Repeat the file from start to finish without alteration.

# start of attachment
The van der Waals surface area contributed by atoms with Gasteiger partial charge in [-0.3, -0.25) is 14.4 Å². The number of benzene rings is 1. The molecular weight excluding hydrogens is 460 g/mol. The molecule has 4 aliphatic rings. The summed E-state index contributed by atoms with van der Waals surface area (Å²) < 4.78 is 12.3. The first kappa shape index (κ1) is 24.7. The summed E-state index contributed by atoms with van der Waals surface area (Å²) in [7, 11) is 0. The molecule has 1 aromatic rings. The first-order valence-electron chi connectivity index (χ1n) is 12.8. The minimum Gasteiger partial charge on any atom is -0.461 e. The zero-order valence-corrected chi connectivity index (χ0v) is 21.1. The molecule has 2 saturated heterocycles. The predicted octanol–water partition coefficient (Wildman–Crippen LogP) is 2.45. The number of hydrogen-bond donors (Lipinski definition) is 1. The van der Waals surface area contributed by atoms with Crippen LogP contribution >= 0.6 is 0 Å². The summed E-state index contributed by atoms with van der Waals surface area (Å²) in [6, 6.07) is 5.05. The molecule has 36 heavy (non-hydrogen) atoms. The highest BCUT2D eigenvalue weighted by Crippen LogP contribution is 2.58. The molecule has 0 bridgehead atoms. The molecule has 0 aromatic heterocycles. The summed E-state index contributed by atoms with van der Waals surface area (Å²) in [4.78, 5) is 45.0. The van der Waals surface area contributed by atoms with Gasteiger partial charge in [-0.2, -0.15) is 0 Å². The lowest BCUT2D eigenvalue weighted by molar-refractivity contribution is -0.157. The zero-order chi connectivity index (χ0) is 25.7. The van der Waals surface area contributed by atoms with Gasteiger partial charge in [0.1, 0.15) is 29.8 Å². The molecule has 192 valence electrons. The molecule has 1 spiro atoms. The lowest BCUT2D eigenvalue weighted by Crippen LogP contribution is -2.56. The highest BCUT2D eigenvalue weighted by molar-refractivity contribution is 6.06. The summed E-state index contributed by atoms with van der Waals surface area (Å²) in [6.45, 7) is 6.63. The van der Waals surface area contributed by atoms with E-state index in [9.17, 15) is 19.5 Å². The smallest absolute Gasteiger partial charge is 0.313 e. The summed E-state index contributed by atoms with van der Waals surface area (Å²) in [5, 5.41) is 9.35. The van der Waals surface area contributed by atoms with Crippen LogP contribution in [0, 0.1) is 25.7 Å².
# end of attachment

The van der Waals surface area contributed by atoms with Gasteiger partial charge in [-0.3, -0.25) is 14.4 Å². The number of benzene rings is 1. The molecular weight excluding hydrogens is 460 g/mol. The molecule has 4 aliphatic rings. The summed E-state index contributed by atoms with van der Waals surface area (Å²) < 4.78 is 12.3. The first kappa shape index (κ1) is 24.7. The summed E-state index contributed by atoms with van der Waals surface area (Å²) in [7, 11) is 0. The molecule has 1 aromatic rings. The first-order valence-electron chi connectivity index (χ1n) is 12.8. The minimum Gasteiger partial charge on any atom is -0.461 e. The zero-order valence-corrected chi connectivity index (χ0v) is 21.1. The molecule has 2 saturated heterocycles. The predicted octanol–water partition coefficient (Wildman–Crippen LogP) is 2.45. The number of hydrogen-bond donors (Lipinski definition) is 1. The van der Waals surface area contributed by atoms with Crippen LogP contribution >= 0.6 is 0 Å². The summed E-state index contributed by atoms with van der Waals surface area (Å²) in [6, 6.07) is 5.05. The molecule has 36 heavy (non-hydrogen) atoms. The highest BCUT2D eigenvalue weighted by Crippen LogP contribution is 2.58. The molecule has 0 bridgehead atoms. The molecule has 0 aromatic heterocycles. The summed E-state index contributed by atoms with van der Waals surface area (Å²) in [4.78, 5) is 45.0. The van der Waals surface area contributed by atoms with Gasteiger partial charge in [-0.2, -0.15) is 0 Å². The lowest BCUT2D eigenvalue weighted by molar-refractivity contribution is -0.157. The zero-order chi connectivity index (χ0) is 25.7. The van der Waals surface area contributed by atoms with Gasteiger partial charge in [0.1, 0.15) is 29.8 Å². The molecule has 192 valence electrons. The molecule has 1 spiro atoms. The lowest BCUT2D eigenvalue weighted by Crippen LogP contribution is -2.56. The highest BCUT2D eigenvalue weighted by molar-refractivity contribution is 6.06. The summed E-state index contributed by atoms with van der Waals surface area (Å²) in [6.45, 7) is 6.63. The van der Waals surface area contributed by atoms with E-state index in [9.17, 15) is 19.5 Å². The smallest absolute Gasteiger partial charge is 0.313 e. The summed E-state index contributed by atoms with van der Waals surface area (Å²) in [5, 5.41) is 9.35. The van der Waals surface area contributed by atoms with Crippen LogP contribution in [0, 0.1) is 25.7 Å².